Friday, May 1, 2009

Universal Health Care

Many Americans like the idea of Universal Health Care at first thought. Many believe that they will save a lot of money and gain greater access to better care. However, after thought, Americans feel anxious when they hear about Universal Health Care because questions start to arise;

How much will it cost in new taxes?
How good will the quality be compared to what I receive now?
How easy will enrollment be, and do I qualify?
Can I keep my Doctor or will I have to find a different one?
Will the Universal Health Care plan cover everything or are their procedures and tests that will have to be paid out of pocket?
Is there a cap to how much will be spent per year from my Universal Health Care plan?

Because clear answers to these questions are avoided by President Obama and its political supporters, let’s review some basic economics to help shed light on the daunting task of Universal Health Care.

Like any other service driven industry there is a balance between cost, availability, and quality. We will look at a couple of scenarios to understand this balance.

The current system of health care, as imperfect as it may be, is driven by a balance of quality and cost. As a result the better quality health care you receive the more it will cost. Because of that, not as many people will be able to get it because it is expensive. In a system that keeps cost as low as it is in the current system and makes it available to everyone will result in a poor quality. Imagine the influx of patients into Primary Care and General Practitioners offices if all the sudden everyone in your area had health insurance. Getting an appointment would become impossible, especially a sick appointment. Appointment times would be shorter to get everyone seen in the same day; many would be seen by some sort of auxiliary staff instead of a physician. These adjustments in the local doctors office is only the tip of the iceberg. Take this system to the hospital setting and imagine the differences in quality of care.

How do you fix the problem with quality but keep it available to as many as possible? Take in more money, or raise cost, to hire more doctors and staff. In order for every American to have access to the quality care that the members of Congress receive now, cost would have to skyrocket significantly.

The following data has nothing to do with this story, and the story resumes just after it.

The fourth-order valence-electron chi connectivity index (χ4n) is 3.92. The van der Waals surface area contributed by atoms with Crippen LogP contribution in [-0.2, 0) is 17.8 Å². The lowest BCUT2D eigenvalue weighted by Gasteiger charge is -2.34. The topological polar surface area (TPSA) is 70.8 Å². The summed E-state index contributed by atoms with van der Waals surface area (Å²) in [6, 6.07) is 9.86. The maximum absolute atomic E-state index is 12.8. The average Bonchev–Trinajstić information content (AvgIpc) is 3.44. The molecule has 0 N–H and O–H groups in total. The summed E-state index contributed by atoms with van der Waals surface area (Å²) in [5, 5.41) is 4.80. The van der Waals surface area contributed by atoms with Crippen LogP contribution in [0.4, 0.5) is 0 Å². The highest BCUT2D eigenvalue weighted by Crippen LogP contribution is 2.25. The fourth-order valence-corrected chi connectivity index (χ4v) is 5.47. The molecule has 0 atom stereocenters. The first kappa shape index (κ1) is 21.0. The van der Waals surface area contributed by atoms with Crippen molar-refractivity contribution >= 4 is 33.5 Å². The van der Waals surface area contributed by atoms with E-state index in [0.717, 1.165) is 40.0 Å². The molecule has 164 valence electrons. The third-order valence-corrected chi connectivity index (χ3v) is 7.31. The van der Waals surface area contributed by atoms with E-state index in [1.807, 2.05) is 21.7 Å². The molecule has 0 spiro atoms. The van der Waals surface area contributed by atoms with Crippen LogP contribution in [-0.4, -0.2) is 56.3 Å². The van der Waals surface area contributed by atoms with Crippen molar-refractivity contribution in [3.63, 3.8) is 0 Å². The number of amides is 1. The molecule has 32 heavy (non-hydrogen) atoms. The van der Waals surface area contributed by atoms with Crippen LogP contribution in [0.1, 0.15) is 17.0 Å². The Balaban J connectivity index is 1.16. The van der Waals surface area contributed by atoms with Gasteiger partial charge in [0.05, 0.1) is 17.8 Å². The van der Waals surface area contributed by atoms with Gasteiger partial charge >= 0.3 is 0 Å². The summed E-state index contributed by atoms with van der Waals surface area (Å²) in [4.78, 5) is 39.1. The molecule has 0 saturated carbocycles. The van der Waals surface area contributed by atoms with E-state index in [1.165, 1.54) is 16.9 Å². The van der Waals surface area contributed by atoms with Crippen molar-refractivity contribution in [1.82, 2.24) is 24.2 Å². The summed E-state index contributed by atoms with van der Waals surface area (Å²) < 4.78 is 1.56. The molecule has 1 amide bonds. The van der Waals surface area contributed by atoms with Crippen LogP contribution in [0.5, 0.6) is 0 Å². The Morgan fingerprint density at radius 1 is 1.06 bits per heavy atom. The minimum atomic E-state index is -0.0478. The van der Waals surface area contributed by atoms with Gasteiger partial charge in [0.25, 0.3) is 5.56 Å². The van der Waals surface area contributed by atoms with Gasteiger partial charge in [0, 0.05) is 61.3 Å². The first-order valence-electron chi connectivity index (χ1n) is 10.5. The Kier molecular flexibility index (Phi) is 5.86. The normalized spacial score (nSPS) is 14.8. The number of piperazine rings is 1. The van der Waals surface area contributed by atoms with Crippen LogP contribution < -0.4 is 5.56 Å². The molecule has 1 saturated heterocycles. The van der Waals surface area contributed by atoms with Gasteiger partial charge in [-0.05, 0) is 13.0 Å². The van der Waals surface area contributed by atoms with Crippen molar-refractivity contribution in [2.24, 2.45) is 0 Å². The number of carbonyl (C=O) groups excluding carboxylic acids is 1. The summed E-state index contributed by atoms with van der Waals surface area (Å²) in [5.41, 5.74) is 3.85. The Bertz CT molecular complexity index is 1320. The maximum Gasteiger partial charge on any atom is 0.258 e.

In conclusion the demise of Universal Health Care would be paved with good intentions, and as much as we mean the best for every American, the fallout would be a poor Health Care System for every American.


  1. This post is a sweeping generalization with no evidence cited other than a vague appeal to common sense. The argument might even be persuasive if health care quality in the United States right now was higher than in countries that already offer universal health care. But while each industrialized country (and except for the US, they ALL offer some form of universal health care) has variations in quality, on most metrics of patient outcomes the United States comes out at or near the bottom, despite spending an average of twice as much.

    Your mickey-mouse model makes the critical assumption that the cost of care derives from its quality. It does not. The cost of health care derives from its (repeated, expensive) delivery - with or without demonstrable benefit to the patient.

  2. Mr. Mason

    I appreciate your comment, however has President Obama been anymore exact or presented any clear evidence? If you find the evidence please provide the links.

  3. What Obama has or has not given in evidence is a little irrelevant to the question of whether you had a valid point in your post. I appreciate the time you clearly spent preparing it, but I think your argument, as logical as it may sound, is based on the flawed proposition that the quality of health care service is necessarily tied to its cost. So long as we assume that, we will continue to accept as unavoidable the rapid increases in the cost of medical care.